A springtime diplomatic reception to introduce the newest Secretary of the Smithsonian Institution -- Dr. David J. Skorton -- to 70 VIP guests was hosted by Monaco Ambassador Maguy Maccario Doyle at her Kalorama residence Tuesday night.
Dr. Skorton had been president of Cornell University and the University of Iowa. He is a cardiologist and expert in adult congenital disease and cardiac imaging. He was appointed to the Smithsonian post last year.
Among the guests were the U.S. Department of State’s Chief of Protocol Ambassador Peter Selfridge and his wife, Parita Shah. Senior Smithsonian Institution officials included John McCarter (Chair, Board of Regents), Kirk Johnson (Director of the National Museum of Natural History), Julian Raby (Director of the Freer/Sackler Galleries of Art), and Molly Fannon (Director of International Relations).
Senior diplomats attended from countries - many of which have a partnership with the Smithsonian - as diverse as France, Belarus, Bulgaria, Chile, Croatia, Gabon, Grenada, Guatemala, Hungary, Iceland, Indonesia, Korea, Kosovo, Liechtenstein, Mexico, Mozambique, The Netherlands, Slovenia, and Trinidad and Tobago.
Special guests included Arvind Manocha(CEO of Wolf Trap Foundation for the Performing Arts), Alicia Adams (VP, John F. Kennedy Center for the Performing Arts), Joan Wages (President and CEO of the National Women’s History Museum), and Maestro Philippe Auguin, music director of the Washington National Opera and the Kennedy Center Orchestra who is also music director of the Orchestre Philharmonique de Nice.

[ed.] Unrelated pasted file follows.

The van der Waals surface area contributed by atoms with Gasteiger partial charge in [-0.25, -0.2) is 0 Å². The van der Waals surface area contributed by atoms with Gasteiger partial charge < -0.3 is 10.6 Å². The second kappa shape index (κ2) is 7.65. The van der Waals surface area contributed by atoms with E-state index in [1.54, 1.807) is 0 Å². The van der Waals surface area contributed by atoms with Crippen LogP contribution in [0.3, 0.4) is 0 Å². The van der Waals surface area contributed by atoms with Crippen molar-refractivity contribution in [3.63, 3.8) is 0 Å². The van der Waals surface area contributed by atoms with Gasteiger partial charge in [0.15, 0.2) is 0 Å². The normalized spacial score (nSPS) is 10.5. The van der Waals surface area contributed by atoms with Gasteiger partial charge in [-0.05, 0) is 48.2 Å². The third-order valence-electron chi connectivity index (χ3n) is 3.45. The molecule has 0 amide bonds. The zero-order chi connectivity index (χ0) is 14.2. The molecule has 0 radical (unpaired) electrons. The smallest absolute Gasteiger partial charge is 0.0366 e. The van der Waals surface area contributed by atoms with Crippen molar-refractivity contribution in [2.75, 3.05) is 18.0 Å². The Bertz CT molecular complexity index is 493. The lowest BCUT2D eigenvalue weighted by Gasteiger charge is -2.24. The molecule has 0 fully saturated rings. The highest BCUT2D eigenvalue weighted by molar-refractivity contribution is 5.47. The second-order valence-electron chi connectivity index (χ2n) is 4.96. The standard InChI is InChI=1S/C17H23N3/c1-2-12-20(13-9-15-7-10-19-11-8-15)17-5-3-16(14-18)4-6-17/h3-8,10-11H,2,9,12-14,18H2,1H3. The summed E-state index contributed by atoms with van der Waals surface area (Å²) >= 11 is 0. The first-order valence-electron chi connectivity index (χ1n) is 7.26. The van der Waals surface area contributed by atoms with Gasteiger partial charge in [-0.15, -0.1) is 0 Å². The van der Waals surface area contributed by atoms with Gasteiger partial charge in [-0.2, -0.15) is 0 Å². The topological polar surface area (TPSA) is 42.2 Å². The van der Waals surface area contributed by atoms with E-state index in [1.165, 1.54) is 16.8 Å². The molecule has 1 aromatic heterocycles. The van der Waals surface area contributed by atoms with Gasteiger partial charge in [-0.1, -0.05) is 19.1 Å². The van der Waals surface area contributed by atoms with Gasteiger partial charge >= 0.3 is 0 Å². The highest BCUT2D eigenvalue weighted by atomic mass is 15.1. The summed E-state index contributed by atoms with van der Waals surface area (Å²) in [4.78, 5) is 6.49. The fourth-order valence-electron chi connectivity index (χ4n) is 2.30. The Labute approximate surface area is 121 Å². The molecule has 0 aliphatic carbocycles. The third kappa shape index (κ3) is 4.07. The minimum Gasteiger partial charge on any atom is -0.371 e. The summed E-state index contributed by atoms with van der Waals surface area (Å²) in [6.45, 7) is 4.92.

In her remarks, Monaco’s ambassador said: " … During my two years in Washington, I have found that the history, culture, art and science of the Smithsonian Institution provide compelling windows into the essence of America. In 2009 His Serene Highness Prince Albert II of Monaco visited the Natural History Museum and signed an agreement for his Foundation to work with the Smithsonian on areas of conservation and sustainability.”
“Dr. Skorton brings impeccable credentials to this esteemed institution, having presided over Cornell University and the University of Iowa. His tenures as a university president demonstrated his commitment to higher education and also to making connections around the world, as his projects in Qatar, Saudi Arabia, India, Israel, and elsewhere can attest.
“The Smithsonian has always been a remarkable international organization, which I know will flourish under his leadership.”
In chatting with guests, Skorton noted the recent honor for his former colleague, Marilynne Robinson who has taught for years at the famed Iowa Writer’s Workshop.
This week, she was named the 2016 winner of the Library of Congress Prize for American Fiction. She is the author of four award-winning novels, including “Gilead,” which won a Pulitzer Prize and a National Book Critics Circle Award.
In his conversation with another Hawkeye (this reporter who graduated from Iowa’s School of Journalism), Dr. Skorton proudly said he and his wife Dr. Robin L. Davisson, are friends of Robinson, who is slated to be in town for the Library of Congress National Book Festival at the Washington Convention Center on Sept. 24.
The Washington Establishment was in full flower Thursday night as journalists, wanna-be pundits, members of Congress, lobbyists, Trump and Cruz critics, and young people who aspire to climb a ladder of some sort gathered at the 72th annual Congressional dinner of the Washington Press Foundation.
On the dais were House Democratic Leader Nancy Pelosi, Sen. Barbara Boxer, House Speaker Paul Ryan (minus his Abe Lincoln beard), ex Republican presidential candidate Sen. Lindsey Graham, Representative Kevin McCarthy and emcee Bill Plante of CBS News’.
Cocktails pre-and-post dinner that drew hundreds upon hundreds to the Mandarin Oriental Hotel brought a din of networking voices. Skills in lip reading were a must. Photographers scanned the jackets for lapel pins that proved the wearer was a current senator or congressperson.